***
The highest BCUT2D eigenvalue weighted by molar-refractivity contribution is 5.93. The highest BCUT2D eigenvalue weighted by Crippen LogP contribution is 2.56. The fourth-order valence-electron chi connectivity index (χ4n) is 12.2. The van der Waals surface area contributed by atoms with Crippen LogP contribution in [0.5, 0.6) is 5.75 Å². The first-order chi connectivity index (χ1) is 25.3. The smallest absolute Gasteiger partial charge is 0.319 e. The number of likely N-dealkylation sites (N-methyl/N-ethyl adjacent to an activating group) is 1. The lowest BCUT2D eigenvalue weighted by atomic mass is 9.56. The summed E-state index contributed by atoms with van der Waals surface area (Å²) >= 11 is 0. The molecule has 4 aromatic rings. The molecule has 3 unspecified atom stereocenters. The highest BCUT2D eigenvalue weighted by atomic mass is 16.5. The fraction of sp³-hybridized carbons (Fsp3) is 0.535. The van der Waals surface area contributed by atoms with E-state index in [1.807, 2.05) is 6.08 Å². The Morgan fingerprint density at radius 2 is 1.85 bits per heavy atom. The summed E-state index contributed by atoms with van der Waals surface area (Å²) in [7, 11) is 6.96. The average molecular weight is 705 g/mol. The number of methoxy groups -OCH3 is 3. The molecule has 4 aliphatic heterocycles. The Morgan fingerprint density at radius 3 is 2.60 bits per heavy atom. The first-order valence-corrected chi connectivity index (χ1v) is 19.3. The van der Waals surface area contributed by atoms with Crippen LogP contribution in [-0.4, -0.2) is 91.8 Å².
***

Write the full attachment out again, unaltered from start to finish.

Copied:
The highest BCUT2D eigenvalue weighted by molar-refractivity contribution is 5.93. The highest BCUT2D eigenvalue weighted by Crippen LogP contribution is 2.56. The fourth-order valence-electron chi connectivity index (χ4n) is 12.2. The van der Waals surface area contributed by atoms with Crippen LogP contribution in [0.5, 0.6) is 5.75 Å². The first-order chi connectivity index (χ1) is 25.3. The smallest absolute Gasteiger partial charge is 0.319 e. The number of likely N-dealkylation sites (N-methyl/N-ethyl adjacent to an activating group) is 1. The lowest BCUT2D eigenvalue weighted by atomic mass is 9.56. The summed E-state index contributed by atoms with van der Waals surface area (Å²) >= 11 is 0. The molecule has 4 aromatic rings. The molecule has 3 unspecified atom stereocenters. The highest BCUT2D eigenvalue weighted by atomic mass is 16.5. The fraction of sp³-hybridized carbons (Fsp3) is 0.535. The van der Waals surface area contributed by atoms with E-state index in [1.807, 2.05) is 6.08 Å². The Morgan fingerprint density at radius 2 is 1.85 bits per heavy atom. The summed E-state index contributed by atoms with van der Waals surface area (Å²) in [7, 11) is 6.96. The average molecular weight is 705 g/mol. The number of methoxy groups -OCH3 is 3. The molecule has 4 aliphatic heterocycles. The Morgan fingerprint density at radius 3 is 2.60 bits per heavy atom. The first-order valence-corrected chi connectivity index (χ1v) is 19.3. The van der Waals surface area contributed by atoms with Crippen LogP contribution in [-0.4, -0.2) is 91.8 Å².